The NH Insurance Department presentation on the effect of the Affordable Care Act on Health Insurance Marketplaces: NH Insurance Dept Health Reform and Markets
The Affordable Care Act calls for “Exchanges,” which are the online marketplaces where individuals and small businesses may shop for health insurance. Health insurance marketplaces opened on October 1, 2013 to allow people to comparison shop online for insurance plans that start January 1, 2014, to avoid the possibility of a fine.
Through the Exchange, individuals are able to
- Shop for a health insurance plan that best meets their needs.
- Learn whether they are eligible for a commercial insurance premium tax credit and/or cost-sharing subsidy,
- Determine eligibility and enroll in Medicaid.
Tax credits and cost-sharing subsidies are available only for insurance purchased through the Exchange. However, individuals can still purchase health insurance or enroll in Medicaid outside of the Exchange.
States may chose between a state-based exchange, a fully federally run exchange and a partnership exchange that allows the state to take on certain functions.
- In June of 2012, the legislature passed a bill prohibiting the state from setting up its own exchange so New Hampshire has a federally run Exchange.
To deal with the influx of those newly qualified for insurance, the federal law includes money for “navigators” whose jobs are to guide people through the application process for tax breaks and enrollment.
- The New Hampshire Insurance Department was awarded a $5.3 million federal grant for insurance exchange-related education and outreach.
- The grant would have paid for 28 navigators, while current federal exchange funding only allows for 4.5 such positions, fewer than one person to cover each of the state’s 10 counties.
- The New Hampshire Senate rejected a bill that would have allowed the department to accept federal money to publicize the exchange and pay guides to help people through the process.
- However, New Hampshire residents in need of insurance will not have to fend for themselves after all. The Center for Medicaid Services agreed that the operator of the state’s high-risk insurance pool would be an acceptable vehicle to accept the federal grant. The quasi-governmental agency’s mission is “facilitating the availability of health insurance to those who have difficulty obtaining it,” a goal shared by the Affordable Care Act.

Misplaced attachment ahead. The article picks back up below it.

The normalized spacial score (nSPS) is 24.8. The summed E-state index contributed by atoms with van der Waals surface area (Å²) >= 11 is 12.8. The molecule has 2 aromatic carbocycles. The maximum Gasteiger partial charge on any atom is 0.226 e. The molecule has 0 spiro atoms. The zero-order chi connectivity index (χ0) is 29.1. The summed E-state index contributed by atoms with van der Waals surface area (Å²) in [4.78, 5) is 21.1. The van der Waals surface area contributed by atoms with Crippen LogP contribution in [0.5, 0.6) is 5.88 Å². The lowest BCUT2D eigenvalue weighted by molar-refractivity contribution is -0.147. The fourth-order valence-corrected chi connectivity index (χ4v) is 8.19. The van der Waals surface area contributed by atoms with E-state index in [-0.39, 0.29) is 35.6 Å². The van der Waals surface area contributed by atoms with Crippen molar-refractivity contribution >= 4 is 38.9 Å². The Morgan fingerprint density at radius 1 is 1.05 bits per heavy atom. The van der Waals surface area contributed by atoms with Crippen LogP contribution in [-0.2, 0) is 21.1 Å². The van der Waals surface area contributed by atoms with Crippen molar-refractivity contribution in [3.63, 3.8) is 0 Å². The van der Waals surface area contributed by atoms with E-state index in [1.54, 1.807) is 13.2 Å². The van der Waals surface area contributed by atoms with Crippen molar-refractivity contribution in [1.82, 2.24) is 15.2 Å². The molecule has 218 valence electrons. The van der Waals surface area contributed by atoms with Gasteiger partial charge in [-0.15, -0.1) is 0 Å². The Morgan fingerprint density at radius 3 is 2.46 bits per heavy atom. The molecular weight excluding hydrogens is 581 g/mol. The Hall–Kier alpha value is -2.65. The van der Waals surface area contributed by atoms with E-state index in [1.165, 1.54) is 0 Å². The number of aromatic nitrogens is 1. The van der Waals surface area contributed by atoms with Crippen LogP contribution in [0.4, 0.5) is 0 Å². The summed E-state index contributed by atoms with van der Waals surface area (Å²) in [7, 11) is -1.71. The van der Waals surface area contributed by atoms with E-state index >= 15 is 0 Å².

In Carroll County the White Mountain Community Health Center has two Navigators and two Certified Application Counselors to help New Hampshire residents sign up for the Affordable Care Act’s Health Insurance Marketplace.
For other locations call 800-318-2596 or visit localhelp.healthcare.gov.
2014 Enrollment Numbers: [Source]
40,262 people had completed their private plan Obamacare enrollments in the New Hampshire exchange by April 19. Another 7,235 exchange applicants were eligible for the state’s existing Medicaid coverage by mid-April.
For private plan enrollments, New Hampshire has been greatly exceeding CMS projections every month since December. The original projection for the New Hampshire exchange was 19,000 enrollees during the 2014 open enrollment; the final total is more than double that amount.
Anthem Blue Cross Blue Shield had 90 percent of the individual market share in New Hampshire prior to 2014, so it’s not especially unusual that they’re the only carrier that opted to participate in the exchange the first year.
Anthem has reported that more than 35,000 of the exchange enrollees are new customers for them. Given the carrier’s long-term dominance in the market, we can assume that a significant majority of the Obamacare enrollments in New Hampshire are for people who were previously uninsured. Anthem has also reported that almost 90 percent of their enrollees have paid their premiums.
SHOP: Small Business Health Options Program (SHOP)